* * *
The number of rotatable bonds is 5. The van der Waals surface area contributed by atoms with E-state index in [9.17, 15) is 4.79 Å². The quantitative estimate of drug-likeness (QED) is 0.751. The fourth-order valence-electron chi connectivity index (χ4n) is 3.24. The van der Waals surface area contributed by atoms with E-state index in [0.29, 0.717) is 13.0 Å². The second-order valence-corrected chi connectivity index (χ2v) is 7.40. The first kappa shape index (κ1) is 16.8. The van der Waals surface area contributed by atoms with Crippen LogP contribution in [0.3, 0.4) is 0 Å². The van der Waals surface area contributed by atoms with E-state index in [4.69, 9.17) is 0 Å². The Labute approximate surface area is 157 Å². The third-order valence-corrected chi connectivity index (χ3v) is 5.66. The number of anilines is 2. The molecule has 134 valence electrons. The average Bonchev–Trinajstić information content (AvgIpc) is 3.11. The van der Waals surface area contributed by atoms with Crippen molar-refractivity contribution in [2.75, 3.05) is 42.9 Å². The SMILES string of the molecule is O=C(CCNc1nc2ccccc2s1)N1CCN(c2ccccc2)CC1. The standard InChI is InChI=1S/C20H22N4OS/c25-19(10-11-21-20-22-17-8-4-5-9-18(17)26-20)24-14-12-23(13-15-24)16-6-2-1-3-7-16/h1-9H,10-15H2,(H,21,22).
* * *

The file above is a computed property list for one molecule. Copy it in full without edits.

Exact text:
The number of rotatable bonds is 5. The van der Waals surface area contributed by atoms with E-state index in [9.17, 15) is 4.79 Å². The quantitative estimate of drug-likeness (QED) is 0.751. The fourth-order valence-electron chi connectivity index (χ4n) is 3.24. The van der Waals surface area contributed by atoms with E-state index in [0.29, 0.717) is 13.0 Å². The second-order valence-corrected chi connectivity index (χ2v) is 7.40. The first kappa shape index (κ1) is 16.8. The van der Waals surface area contributed by atoms with Crippen LogP contribution in [0.3, 0.4) is 0 Å². The van der Waals surface area contributed by atoms with E-state index in [4.69, 9.17) is 0 Å². The Labute approximate surface area is 157 Å². The third-order valence-corrected chi connectivity index (χ3v) is 5.66. The number of anilines is 2. The molecule has 134 valence electrons. The average Bonchev–Trinajstić information content (AvgIpc) is 3.11. The van der Waals surface area contributed by atoms with Crippen molar-refractivity contribution in [2.75, 3.05) is 42.9 Å². The SMILES string of the molecule is O=C(CCNc1nc2ccccc2s1)N1CCN(c2ccccc2)CC1. The standard InChI is InChI=1S/C20H22N4OS/c25-19(10-11-21-20-22-17-8-4-5-9-18(17)26-20)24-14-12-23(13-15-24)16-6-2-1-3-7-16/h1-9H,10-15H2,(H,21,22).